I was going to write this as a Facebook post and share my recent pictures but decided that I had a lot of thoughts about being quarantined on Kaua`i day… ??, so I decided to write another blog post.
Like everyone who happens to be reading my silly little blog, I’ve gone through a lot of emotions since life as we knew it ceased to exist, seemingly overnight. So many different feelings and thoughts, sometimes changing by the minute. Fear and anxiety and perseverance and boredom and whining and stress and laughter and joy and worry and anger and melancholy and sadness and happiness and gratitude…I’m sure I’m missing some.
Yeah, I’ve felt anxious and fearful, haven’t we all? I can’t read the news for very long. I’m getting better but I have had some periods of being really scared. I’ve had a few panic attacks in my life and all I remember is the feeling of not being able to breathe. Last summer, when we were in the midst of the craziness re: uprooting our lives to move thousands of miles away, I had a few anxiety attacks and again, had to remind myself that I was ok, that I was breathing. So when I heard that a symptom of Covid 19 is breathlessness and difficulty breathing it just pushed those anxiety buttons, hard. While I’m pretty much over that at the moment, I am fearful of what this virus could do to me personally. I’m over 60 (shhh!), and while I lead a pretty healthy life and am fit for my age, I am also a former smoker with high blood pressure.
So it was from that personal fear as well as a greater fear and protectiveness for the kupuna (elders) in my senior fitness classes (that I used to teach before lock down) that my anger toward the steady stream of selfish tourists who continued to come here bubbled and boiled over, both here on my blog as well as on Facebook. In retrospect I think it helped me to process my own fear…by venting and railing online, I somehow was able to manage my own anxiety. Although most of it was just pure anger that selfish people would travel to these islands in the midst of a pandemic, coming here, where there has been such a history of the people dying from introduced disease. I am so proud of my husband Doug, whose article on epidemics in Hawaii published by the Smithsonian magazine was shared over 11,000 times on Facebook and read by way more than that. That article makes me so sad, and so mad. Here it is in case you missed it: https://www.smithsonianmag.com/history/shutting-down-hawaii-historical-perspective-epidemics-islands-180974506/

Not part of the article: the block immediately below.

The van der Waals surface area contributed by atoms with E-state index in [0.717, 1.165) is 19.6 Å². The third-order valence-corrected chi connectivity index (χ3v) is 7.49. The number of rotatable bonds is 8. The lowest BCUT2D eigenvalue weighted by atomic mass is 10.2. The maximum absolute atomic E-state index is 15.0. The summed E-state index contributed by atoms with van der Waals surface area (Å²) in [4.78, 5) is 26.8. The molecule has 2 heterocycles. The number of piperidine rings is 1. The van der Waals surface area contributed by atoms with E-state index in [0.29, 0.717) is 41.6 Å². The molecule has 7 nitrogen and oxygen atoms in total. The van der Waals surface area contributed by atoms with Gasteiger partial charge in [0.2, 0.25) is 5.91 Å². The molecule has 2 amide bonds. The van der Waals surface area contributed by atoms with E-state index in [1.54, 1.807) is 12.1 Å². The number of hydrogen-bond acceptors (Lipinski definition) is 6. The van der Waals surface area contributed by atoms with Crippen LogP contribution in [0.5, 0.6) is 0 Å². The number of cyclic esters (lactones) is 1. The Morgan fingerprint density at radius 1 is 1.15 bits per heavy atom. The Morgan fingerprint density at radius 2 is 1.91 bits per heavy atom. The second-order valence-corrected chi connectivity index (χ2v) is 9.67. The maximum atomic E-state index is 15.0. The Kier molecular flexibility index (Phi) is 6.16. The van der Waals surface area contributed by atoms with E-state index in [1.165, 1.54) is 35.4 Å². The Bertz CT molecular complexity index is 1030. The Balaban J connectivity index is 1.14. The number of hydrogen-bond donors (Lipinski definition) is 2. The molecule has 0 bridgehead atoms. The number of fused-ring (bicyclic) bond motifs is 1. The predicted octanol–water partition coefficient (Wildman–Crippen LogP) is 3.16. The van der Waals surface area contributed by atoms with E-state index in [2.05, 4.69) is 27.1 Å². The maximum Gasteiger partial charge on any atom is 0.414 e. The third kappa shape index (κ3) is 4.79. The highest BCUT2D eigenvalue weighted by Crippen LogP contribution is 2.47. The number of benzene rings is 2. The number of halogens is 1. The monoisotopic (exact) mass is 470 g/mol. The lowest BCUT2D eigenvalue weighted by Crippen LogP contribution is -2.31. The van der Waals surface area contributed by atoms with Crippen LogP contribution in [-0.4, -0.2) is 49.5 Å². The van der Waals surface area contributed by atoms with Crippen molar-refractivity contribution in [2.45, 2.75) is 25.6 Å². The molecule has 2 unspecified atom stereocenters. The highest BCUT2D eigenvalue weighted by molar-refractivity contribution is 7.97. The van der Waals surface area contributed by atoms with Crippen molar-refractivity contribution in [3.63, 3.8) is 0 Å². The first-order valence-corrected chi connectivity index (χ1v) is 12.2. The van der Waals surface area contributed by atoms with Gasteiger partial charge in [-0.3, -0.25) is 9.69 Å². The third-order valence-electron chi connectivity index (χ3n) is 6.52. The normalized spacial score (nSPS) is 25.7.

Kaua`i’s mayor has taken some strong measures to ensure that visitors are obeying the mandatory quarantine, so I feel a LITTLE better now but not totally. Still, there are still some trickling in and not doing as they should. Hopefully the new order banning all vacation rentals will help, and we can just deal with the local community. But I think that all non-essential travel should cease. Kaua`i is F’ing CLOSED.